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A valid argument is often defined as one in which it is not [#permalink]

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02 Dec 2008, 00:07

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A valid argument is often defined as one in which it is not possible for all the premises to be true and the conclusion false. A circular argument is sometimes defined as one in which one of the premises is identical to the conclusion. From these definitions we can infer that...

A) Every circular argument is valid as long as its premises are true.

B) Every valid argument is circular.

C) No circular argument is valid.

D) Some circular arguments are valid, and some are not.

E) Some circular arguments are not valid, and some valid arguments are not circular.

If I got this on test day, I'd probably mutter something under my breath, pick E and move on hopefully forgetting I ever got that question so it wouldn't negatively affect the rest of the test.
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------------------------------------ J Allen Morris **I'm pretty sure I'm right, but then again, I'm just a guy with his head up his a$$.

I have the same question: What is the source? It looks more like an LSAT question than a GMAT, but I am not sure that it is structured correctly. I can find a justification for A as the answer, but the justification depends on interpreting the question in a way that might be too "aggressive". Here it is:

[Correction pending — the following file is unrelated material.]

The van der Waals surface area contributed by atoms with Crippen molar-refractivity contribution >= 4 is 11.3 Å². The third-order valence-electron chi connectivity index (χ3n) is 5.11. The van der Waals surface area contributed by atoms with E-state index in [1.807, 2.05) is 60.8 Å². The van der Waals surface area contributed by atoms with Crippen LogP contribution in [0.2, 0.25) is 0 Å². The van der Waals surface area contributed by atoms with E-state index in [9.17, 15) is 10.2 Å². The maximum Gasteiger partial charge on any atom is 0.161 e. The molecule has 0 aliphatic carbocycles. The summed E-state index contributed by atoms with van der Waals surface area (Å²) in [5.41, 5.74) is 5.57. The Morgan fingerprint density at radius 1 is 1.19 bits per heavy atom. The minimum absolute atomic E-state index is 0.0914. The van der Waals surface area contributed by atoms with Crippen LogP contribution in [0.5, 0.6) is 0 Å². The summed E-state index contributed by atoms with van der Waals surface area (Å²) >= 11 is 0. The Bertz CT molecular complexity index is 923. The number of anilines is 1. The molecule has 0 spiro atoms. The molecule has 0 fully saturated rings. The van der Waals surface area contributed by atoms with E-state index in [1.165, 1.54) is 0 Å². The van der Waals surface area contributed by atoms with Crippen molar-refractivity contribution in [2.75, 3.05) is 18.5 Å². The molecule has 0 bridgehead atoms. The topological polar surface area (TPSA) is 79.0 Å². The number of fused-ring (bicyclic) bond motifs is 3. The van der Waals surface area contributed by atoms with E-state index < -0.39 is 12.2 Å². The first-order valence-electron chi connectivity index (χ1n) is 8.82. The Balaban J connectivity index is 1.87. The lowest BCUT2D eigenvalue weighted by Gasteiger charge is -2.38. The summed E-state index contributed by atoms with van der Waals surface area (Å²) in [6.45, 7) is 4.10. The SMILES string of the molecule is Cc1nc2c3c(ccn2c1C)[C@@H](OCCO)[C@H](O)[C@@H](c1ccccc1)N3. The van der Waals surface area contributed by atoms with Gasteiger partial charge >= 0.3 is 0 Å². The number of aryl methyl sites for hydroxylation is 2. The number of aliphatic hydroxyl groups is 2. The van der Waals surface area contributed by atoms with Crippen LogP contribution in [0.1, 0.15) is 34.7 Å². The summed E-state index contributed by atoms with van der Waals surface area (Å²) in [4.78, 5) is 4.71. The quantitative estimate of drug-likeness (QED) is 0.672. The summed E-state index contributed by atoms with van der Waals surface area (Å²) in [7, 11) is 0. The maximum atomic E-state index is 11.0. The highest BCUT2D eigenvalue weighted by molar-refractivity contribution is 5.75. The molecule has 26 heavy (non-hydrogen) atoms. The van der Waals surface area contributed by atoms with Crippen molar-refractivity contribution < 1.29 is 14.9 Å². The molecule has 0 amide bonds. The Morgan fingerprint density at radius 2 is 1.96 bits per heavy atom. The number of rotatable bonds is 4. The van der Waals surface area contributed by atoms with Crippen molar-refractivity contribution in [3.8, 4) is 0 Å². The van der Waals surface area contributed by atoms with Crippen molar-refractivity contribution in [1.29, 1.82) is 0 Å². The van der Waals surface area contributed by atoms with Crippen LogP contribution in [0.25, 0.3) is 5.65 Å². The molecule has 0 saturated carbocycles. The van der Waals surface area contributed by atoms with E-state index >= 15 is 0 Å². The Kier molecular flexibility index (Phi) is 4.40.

The stimulus says that a valid argument is one where the conclusion cannot be false if the premises are true. In other words, if the premises are true, so is the conclusion. What is ALSO true about a valid argument is something that the stimulus does not actually SAY: IF the premises are true, the conclusion can be EITHER true or false.

If all the premises of a circular argument are true, then the conclusion cannot be false, because it is one of the premises. So this fits the definition of a valid argument. But if the premises of a circular argument are false, then the conclusion CANNOT be true -- because it is one of the premises.

So the question is: Are we supposed to interpret the stimulus as saying that if the premises of a valid argument are false, then the conclusion must have the POSSIBILITY of being true? If so, then A is the correct answer. But that looks to me like a very big assumption rather than an interpretation.
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My answer is A... Valid argument = If all premises are true, the conclusion is true Circular argument = one of the premises = conclusion Therefore, in a cirular argument, IF all premises are true, the conclusion will be true (since its a premise), and hence, its a valid argument. And this is what A says..